This month we will be celebrating Invasive Species Week (15th - 21st May)!
To raise awareness of the harm invasive species are having on our native ecosystems, we will be releasing a three part blog series - so you can learn all about the steps we are taking to keep invasive species under control.
Controlling invasive non native species is a difficult task, which is why successful control or eradication often takes years to achieve. Without any natural control mechanisms in their new introduced environments these species are able to dominate their new environments...unless we intervene.
The main two control mechanisms adopted to reduce the presence of invasive plant species have been chemical and manual control.
Chemical control involves the use of herbicides to kill young and mature plants before they can produce viable seeds. This is not only expensive, requiring permits and qualified personnel, but the use of such chemicals can be restricted or banned in particularly sensitive habitats as they can be damaging to surrounding environments and species.
Manual control refers to the physical removal of these invasive plants by individuals or groups of people, this option can be very labour intensive and costly, particularly on large scales.
Until relatively recently these two options have been the only options available to those struggling against invasive plant species. But thankfully, there is now a third option – biological control.
Biological control refers to the use of living organisms, such as insects or pathogens, to control invasive or pest populations. By re-introducing a natural enemy, that would help to control the invasive in its native range, the invasive species becomes limited and is less capable of dominating these new introduced environments.
This control mechanisms aims to control and manage these invasive species by utilising natural enemies which provide equilibrium and balance rather than achieving eradication.
These natural enemies are selected based on years of research, not only discovering the species in the native range but also years of lab-based research to determine how effectively this pest species can manage the invasive. There is lots of testing of the possible biological control agent on native species, to ensure there is no harm on the native species or ecosystem.
Most of these biological control agents are monospecific meaning they can only consume and survive on a single species – the target invasive. This modern research based method for developing biological control agents is much more regulated by international regulations and procedures.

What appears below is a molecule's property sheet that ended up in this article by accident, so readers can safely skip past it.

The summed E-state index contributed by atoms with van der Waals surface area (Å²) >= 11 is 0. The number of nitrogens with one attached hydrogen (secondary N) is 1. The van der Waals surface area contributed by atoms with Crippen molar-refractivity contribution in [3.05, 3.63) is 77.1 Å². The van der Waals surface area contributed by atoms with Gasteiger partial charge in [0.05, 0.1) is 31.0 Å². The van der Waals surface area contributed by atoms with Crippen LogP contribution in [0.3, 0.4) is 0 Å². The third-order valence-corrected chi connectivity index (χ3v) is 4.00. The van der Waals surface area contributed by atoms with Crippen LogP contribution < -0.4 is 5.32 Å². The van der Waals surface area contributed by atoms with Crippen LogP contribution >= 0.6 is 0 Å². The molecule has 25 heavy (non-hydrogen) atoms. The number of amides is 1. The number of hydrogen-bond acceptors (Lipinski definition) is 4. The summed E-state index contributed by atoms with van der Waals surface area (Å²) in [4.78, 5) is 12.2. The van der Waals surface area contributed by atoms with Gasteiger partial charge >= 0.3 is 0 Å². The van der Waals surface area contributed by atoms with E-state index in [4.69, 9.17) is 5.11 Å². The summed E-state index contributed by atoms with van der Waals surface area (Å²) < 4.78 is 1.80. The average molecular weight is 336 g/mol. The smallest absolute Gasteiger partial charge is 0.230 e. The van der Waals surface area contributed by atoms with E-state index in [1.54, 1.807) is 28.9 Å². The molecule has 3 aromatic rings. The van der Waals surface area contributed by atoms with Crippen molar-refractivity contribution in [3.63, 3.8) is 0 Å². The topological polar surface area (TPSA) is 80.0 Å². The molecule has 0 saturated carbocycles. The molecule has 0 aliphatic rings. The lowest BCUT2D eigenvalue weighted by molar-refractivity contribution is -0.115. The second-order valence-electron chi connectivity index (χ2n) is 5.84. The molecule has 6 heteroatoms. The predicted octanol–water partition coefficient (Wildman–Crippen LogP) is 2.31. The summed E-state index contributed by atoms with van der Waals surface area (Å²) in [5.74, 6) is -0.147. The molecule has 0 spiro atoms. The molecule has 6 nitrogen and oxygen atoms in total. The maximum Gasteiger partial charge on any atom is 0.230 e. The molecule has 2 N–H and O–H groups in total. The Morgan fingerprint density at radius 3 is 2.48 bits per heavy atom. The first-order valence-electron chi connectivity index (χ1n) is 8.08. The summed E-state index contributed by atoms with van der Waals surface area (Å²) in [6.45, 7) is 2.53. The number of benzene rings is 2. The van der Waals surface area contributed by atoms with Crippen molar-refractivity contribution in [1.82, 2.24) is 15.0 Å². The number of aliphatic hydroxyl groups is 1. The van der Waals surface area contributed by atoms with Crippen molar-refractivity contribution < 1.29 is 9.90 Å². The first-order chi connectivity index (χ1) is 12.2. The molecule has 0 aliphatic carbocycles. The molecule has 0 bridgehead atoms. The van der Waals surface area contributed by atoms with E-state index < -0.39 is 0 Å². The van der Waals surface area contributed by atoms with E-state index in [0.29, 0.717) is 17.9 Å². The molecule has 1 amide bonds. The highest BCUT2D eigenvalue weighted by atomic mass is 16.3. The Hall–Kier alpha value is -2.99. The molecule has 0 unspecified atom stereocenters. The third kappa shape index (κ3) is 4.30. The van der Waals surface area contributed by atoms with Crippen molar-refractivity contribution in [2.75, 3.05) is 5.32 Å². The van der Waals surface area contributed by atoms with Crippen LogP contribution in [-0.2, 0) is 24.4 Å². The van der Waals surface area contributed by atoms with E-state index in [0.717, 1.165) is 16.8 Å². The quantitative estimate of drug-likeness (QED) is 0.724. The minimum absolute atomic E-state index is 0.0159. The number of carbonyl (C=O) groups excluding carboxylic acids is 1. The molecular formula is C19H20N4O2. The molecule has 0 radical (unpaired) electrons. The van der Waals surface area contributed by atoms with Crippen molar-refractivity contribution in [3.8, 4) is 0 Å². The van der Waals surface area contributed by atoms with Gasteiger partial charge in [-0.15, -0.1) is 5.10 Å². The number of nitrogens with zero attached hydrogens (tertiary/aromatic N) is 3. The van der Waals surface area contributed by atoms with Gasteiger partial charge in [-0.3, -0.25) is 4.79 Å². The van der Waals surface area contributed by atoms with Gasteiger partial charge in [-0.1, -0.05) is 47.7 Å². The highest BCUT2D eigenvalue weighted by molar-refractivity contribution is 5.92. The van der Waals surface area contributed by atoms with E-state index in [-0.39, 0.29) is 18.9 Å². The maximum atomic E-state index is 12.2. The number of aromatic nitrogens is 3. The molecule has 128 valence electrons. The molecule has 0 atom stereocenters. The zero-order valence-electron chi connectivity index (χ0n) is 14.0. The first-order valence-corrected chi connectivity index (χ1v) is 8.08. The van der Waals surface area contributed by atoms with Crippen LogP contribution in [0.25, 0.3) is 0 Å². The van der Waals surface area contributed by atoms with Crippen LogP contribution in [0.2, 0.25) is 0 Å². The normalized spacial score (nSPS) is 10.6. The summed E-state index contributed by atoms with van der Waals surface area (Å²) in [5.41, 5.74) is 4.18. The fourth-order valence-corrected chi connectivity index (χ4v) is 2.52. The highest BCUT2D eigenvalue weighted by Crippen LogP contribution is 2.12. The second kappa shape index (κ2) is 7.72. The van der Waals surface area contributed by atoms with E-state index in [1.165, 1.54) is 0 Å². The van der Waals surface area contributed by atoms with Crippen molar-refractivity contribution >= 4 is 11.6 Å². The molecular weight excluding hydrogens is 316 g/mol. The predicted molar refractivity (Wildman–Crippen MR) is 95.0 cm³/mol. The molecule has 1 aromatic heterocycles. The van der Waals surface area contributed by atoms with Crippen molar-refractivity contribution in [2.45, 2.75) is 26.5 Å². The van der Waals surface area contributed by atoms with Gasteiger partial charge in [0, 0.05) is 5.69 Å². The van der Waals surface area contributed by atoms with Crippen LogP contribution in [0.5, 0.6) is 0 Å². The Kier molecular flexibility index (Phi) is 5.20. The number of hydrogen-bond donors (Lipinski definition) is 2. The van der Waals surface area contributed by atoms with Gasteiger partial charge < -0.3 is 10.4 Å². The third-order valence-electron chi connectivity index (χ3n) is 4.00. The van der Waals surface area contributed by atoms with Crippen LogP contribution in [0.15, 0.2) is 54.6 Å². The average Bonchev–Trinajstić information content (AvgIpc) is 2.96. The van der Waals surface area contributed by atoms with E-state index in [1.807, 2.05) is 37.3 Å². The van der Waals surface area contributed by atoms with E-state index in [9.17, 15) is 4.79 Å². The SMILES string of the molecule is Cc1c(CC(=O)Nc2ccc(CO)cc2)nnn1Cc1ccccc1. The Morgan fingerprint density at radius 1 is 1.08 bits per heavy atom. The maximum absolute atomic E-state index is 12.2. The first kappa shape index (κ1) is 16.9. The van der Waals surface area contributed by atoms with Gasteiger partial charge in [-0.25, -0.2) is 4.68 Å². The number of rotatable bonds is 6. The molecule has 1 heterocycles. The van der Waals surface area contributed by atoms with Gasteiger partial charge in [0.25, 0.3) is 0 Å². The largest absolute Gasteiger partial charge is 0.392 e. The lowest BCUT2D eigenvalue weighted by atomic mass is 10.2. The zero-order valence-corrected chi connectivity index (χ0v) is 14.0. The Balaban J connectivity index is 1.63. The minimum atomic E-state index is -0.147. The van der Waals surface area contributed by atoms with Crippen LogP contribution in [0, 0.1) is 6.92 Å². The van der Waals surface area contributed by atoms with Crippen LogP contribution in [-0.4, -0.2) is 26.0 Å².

There are several key benefits to using this form of control over manual and chemical removal methods:
- Reduced environmental impact as no chemicals are required which would have adverse impacts on ecosystems, reducing the over reliance of herbicides for weed control
- Reduced long term costs as fewer applications of treatment are required, compared to long term chemical control required to achieve similar or less significant results .
- Sustainable control option as the weeds will continue to be attacked by these natural enemies capable of establishing populations
- Capable of spreading to other nearby populations of the target invasive just as they would in their native range (unless stopped by physical, environmental or chemical barriers)
- Restore ecosystem balance by reducing the density of these invasives allowing native species to recover and recolonise regions where they were previously out-competed by the invasives.
Like all methods of control, there are also a few disadvantages associated with biological control:
- Designed to control the invasive rather than eradicate the species on which it depends
- Significant start up costs of developing these control species, including extensive research and quarantine periods which could take years
- Further costs associated with other control mechanisms, if required simultaneously
- Long timescales to achieve control, some species can take 5 to 10 years to establish populations capable of controlling the invasive.
But overall, considering the impacts of other control options, biological control is definitely the way forward!